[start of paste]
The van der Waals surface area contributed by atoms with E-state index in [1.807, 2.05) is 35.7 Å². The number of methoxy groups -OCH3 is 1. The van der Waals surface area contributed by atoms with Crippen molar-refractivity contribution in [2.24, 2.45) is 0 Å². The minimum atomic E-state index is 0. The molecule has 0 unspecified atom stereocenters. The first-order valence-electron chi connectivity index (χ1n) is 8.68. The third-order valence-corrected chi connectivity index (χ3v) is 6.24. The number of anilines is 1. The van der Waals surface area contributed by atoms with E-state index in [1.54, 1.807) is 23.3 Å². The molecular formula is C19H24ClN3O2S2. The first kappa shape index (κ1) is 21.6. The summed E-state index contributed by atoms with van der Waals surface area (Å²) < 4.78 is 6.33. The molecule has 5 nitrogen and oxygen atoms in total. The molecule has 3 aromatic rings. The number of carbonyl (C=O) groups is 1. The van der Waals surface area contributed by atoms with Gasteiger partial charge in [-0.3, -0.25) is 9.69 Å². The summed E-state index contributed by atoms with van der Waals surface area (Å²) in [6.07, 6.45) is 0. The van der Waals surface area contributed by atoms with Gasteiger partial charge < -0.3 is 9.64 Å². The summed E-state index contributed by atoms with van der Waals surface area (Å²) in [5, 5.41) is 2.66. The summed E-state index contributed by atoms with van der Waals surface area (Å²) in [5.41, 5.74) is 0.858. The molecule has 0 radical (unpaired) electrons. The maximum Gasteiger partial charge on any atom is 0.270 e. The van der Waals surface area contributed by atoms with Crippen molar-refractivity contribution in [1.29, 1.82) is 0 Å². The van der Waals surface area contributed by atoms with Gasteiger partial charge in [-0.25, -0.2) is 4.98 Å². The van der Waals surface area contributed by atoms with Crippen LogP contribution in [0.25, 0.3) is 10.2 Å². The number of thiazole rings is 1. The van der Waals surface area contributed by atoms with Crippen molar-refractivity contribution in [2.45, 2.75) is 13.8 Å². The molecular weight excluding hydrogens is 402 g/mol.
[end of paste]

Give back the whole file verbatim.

The van der Waals surface area contributed by atoms with E-state index in [1.807, 2.05) is 35.7 Å². The number of methoxy groups -OCH3 is 1. The van der Waals surface area contributed by atoms with Crippen molar-refractivity contribution in [2.24, 2.45) is 0 Å². The minimum atomic E-state index is 0. The molecule has 0 unspecified atom stereocenters. The first-order valence-electron chi connectivity index (χ1n) is 8.68. The third-order valence-corrected chi connectivity index (χ3v) is 6.24. The number of anilines is 1. The van der Waals surface area contributed by atoms with E-state index in [1.54, 1.807) is 23.3 Å². The molecular formula is C19H24ClN3O2S2. The first kappa shape index (κ1) is 21.6. The summed E-state index contributed by atoms with van der Waals surface area (Å²) < 4.78 is 6.33. The molecule has 5 nitrogen and oxygen atoms in total. The molecule has 3 aromatic rings. The number of carbonyl (C=O) groups is 1. The van der Waals surface area contributed by atoms with Gasteiger partial charge in [-0.3, -0.25) is 9.69 Å². The summed E-state index contributed by atoms with van der Waals surface area (Å²) in [6.07, 6.45) is 0. The van der Waals surface area contributed by atoms with Gasteiger partial charge < -0.3 is 9.64 Å². The summed E-state index contributed by atoms with van der Waals surface area (Å²) in [5, 5.41) is 2.66. The summed E-state index contributed by atoms with van der Waals surface area (Å²) in [5.41, 5.74) is 0.858. The molecule has 0 radical (unpaired) electrons. The maximum Gasteiger partial charge on any atom is 0.270 e. The van der Waals surface area contributed by atoms with Crippen molar-refractivity contribution in [1.29, 1.82) is 0 Å². The van der Waals surface area contributed by atoms with Gasteiger partial charge in [-0.25, -0.2) is 4.98 Å². The van der Waals surface area contributed by atoms with Crippen LogP contribution in [0.25, 0.3) is 10.2 Å². The number of thiazole rings is 1. The van der Waals surface area contributed by atoms with Crippen molar-refractivity contribution in [2.45, 2.75) is 13.8 Å². The molecular weight excluding hydrogens is 402 g/mol.